Turn: A PSA by SupaFriends 2013: A PSA in which one young person responds to the violence of homophobic and trans phobic language with words of their own. (Global Action Project, 2013, TRT: 2 min)

Transgender Parents: This film takes the conversation about parenting & transexuality to the next level. Some parents transitioned in the presence of their kids and some who transitioned prior to founding families – being out as trans and as parents, in ways that were not possible 20 years ago. (Filmmaker: Remy Huberdeau, 2014, TRT: 46 min). —- This film will only premiere in select cities. 


Jul 14

FIVE FABULOUS FALL FESTIVALS, are just around the corner!

Gender Reel's 2014 fall festivals will be here before you know it.

This year, Gender Reel will be hosting five annual festivals around the country: Durham, NC, Philadelphia, PA, Omaha, NE, Minneapolis, MN, and Long Beach, CA. Gender Reel Founder & Chair, Joe Ippolito commented by saying, "Due to the success of last year's four festivals, we were asked to add a fifth city to the roster."

Gender Reel, was started in 2009 by a group of Philadelphia trangender activists and organizers in response to the lack of transgender and gender non-conforming visibility at more mainstream art and film festivals. Since this time, the program has expanded in various ways in an effort to accomodate the needs of an ever evolving group of people interested in learning about and seeing images of trans and gender non-conforming people on film or stage. In addition to the festival portion of the program, Gender Reel, is now a production program, having released it's first documentary, "Growing Old Gracefully: The Transgender Experience," in February 2014. Other enhancements include: Filing to become a 501(c)3, collborating with the Tretter Collection archive at the University of Minnesota, filming it's next documentary, and laying the ground work to launch Gender Reel TV in 2016.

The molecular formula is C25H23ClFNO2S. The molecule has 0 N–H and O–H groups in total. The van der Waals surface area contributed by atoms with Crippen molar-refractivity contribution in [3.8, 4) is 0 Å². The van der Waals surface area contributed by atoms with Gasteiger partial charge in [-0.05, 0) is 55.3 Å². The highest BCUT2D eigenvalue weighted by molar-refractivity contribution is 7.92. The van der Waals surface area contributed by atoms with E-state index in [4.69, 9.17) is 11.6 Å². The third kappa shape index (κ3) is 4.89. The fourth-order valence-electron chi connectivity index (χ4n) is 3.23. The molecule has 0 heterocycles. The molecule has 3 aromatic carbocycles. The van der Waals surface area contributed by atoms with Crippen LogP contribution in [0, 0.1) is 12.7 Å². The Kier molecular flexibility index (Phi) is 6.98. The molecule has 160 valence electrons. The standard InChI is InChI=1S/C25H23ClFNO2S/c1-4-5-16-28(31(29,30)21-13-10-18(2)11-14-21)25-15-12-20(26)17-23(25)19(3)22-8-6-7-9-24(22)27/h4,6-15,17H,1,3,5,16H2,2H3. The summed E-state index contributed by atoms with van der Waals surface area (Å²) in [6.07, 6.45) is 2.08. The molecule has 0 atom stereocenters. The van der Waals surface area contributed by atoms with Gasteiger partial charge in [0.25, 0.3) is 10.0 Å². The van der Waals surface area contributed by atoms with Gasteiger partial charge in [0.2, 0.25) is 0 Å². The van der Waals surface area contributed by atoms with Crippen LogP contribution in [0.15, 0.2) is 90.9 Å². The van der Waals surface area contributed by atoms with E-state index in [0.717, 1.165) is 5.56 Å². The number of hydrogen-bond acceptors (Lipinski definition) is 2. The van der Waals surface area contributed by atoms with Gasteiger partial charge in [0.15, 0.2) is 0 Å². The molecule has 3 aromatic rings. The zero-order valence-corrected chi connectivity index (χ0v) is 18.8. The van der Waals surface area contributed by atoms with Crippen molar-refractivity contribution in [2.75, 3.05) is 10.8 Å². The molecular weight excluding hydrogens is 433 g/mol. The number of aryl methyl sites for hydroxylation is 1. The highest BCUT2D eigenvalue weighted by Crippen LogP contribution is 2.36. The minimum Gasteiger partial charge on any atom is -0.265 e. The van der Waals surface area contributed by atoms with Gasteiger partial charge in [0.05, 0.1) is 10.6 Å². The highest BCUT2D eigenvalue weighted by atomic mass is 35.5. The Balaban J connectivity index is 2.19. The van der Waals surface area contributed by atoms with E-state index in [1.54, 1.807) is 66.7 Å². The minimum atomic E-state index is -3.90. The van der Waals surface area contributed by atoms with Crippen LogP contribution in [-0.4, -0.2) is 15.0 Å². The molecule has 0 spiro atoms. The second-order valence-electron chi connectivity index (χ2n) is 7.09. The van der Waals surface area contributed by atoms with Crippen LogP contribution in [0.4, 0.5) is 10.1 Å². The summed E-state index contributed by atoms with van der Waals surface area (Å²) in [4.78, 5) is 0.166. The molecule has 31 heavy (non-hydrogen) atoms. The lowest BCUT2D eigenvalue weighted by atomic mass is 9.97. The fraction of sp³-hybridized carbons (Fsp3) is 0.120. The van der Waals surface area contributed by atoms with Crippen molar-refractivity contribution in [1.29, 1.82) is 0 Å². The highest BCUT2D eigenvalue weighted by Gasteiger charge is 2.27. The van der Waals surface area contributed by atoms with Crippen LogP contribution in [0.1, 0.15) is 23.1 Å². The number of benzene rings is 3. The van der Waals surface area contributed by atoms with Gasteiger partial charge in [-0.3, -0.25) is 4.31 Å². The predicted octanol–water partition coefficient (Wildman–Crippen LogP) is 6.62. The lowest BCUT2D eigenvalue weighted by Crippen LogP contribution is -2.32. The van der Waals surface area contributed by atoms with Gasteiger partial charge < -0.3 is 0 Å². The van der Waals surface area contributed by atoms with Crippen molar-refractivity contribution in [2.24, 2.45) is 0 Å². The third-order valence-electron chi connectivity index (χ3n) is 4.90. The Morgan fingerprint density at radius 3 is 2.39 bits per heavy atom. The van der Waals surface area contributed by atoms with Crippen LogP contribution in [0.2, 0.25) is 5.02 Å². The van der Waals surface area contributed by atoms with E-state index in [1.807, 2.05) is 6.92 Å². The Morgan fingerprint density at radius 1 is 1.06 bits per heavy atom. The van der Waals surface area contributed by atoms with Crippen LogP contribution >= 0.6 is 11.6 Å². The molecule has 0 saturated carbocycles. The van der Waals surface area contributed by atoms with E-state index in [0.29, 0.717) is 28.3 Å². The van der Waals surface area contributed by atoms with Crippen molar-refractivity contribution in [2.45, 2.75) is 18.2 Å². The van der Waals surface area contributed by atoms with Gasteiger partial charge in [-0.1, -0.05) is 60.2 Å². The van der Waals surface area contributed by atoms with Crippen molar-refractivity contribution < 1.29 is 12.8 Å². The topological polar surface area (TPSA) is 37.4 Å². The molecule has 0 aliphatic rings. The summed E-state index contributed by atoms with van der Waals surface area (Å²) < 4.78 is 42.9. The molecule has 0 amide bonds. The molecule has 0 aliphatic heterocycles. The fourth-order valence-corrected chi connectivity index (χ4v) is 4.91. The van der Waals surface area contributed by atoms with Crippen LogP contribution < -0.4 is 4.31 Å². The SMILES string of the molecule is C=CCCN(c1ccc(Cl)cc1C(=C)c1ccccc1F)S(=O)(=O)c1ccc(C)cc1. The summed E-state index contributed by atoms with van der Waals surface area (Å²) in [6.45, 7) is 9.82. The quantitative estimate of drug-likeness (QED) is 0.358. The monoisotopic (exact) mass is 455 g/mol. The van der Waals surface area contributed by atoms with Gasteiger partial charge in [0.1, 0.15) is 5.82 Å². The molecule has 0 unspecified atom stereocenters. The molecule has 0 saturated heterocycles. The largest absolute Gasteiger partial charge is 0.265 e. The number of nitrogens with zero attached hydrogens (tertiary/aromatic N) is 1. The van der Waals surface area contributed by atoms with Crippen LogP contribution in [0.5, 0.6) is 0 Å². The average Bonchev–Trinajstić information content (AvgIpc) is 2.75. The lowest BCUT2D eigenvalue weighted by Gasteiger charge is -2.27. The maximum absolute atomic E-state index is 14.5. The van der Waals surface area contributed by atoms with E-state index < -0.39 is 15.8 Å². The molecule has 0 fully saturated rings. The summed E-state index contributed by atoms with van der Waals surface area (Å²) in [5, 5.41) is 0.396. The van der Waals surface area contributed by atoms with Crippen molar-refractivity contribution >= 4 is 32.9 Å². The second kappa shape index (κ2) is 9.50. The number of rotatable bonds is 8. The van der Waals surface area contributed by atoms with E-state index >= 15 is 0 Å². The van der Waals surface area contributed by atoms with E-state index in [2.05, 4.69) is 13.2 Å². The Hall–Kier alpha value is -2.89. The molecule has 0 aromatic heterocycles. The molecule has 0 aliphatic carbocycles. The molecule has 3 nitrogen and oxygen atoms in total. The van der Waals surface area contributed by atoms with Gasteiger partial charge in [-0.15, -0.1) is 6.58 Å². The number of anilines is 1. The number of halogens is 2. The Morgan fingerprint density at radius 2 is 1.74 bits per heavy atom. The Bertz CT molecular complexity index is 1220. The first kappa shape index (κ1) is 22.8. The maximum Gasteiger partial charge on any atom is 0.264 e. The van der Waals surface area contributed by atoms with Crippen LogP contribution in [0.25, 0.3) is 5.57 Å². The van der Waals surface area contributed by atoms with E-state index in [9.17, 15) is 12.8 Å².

Individuals interested in attending one of Gender Reel's annual festivals this fall can expect to see close to 30 amazing independently created narrative and documentary films about the gender non-conforming and trans community. Three films we are particularly excited to showcase include; "In My Skin," "A Self Made Man," and "M.I. A Different Kind of Girl." All three films explore the concept of gender identity from a very different lens.

"In My Skin," tells the story of a theatre ensemble of nine trans women who come together to create a play based on their lives and then perform it at Joe’s Pub at the legendary Public Theatre in downtown Manhattan; "A Self Made Man," explores the poignant personal story and important life work of Tony Ferraiolo, a transgender youth advocate; "M.I. A Different Kind of Girl," and explores the bounds of female gender identity, through the eyes of Nation, a male impersonator, who challenges the constraints at work in the African-American and LGBT community in pursuit of fame and visibility on the world stage. 

Individuals who wish to attend Gender Reel this fall, should consult our website for festival location, dates and times. Remember Gender Reel would not exist without the support of our community.

If you would like to sponsor the general festival fund and/or contribute specifically to an event near you, please consult our website for details concernings ways you can can do this. 


May 12

Gender Reel take 3 @ Philadelphia Trans-Health Conference, June 12!


Gender Reel's third annual PTHC film festival, Gender Reel presents…, will take place Saturday, June 14, 2014 from 2:20-3:40 PM at the Philadelphia Convention Center (Room 113A). This is Gender Reel's third consecutive year presenting at the conference. Gender Reel, will showcase four amazing films from its 2013 annual festival.

Films include:

Cover Up: What if you woke up one morning and found that glitter had spread across your face? What if you had to hide it? What if you were afraid? A group of queer youth made this video, “to call attention to the way people are marginalized even when no one is being explicit about it.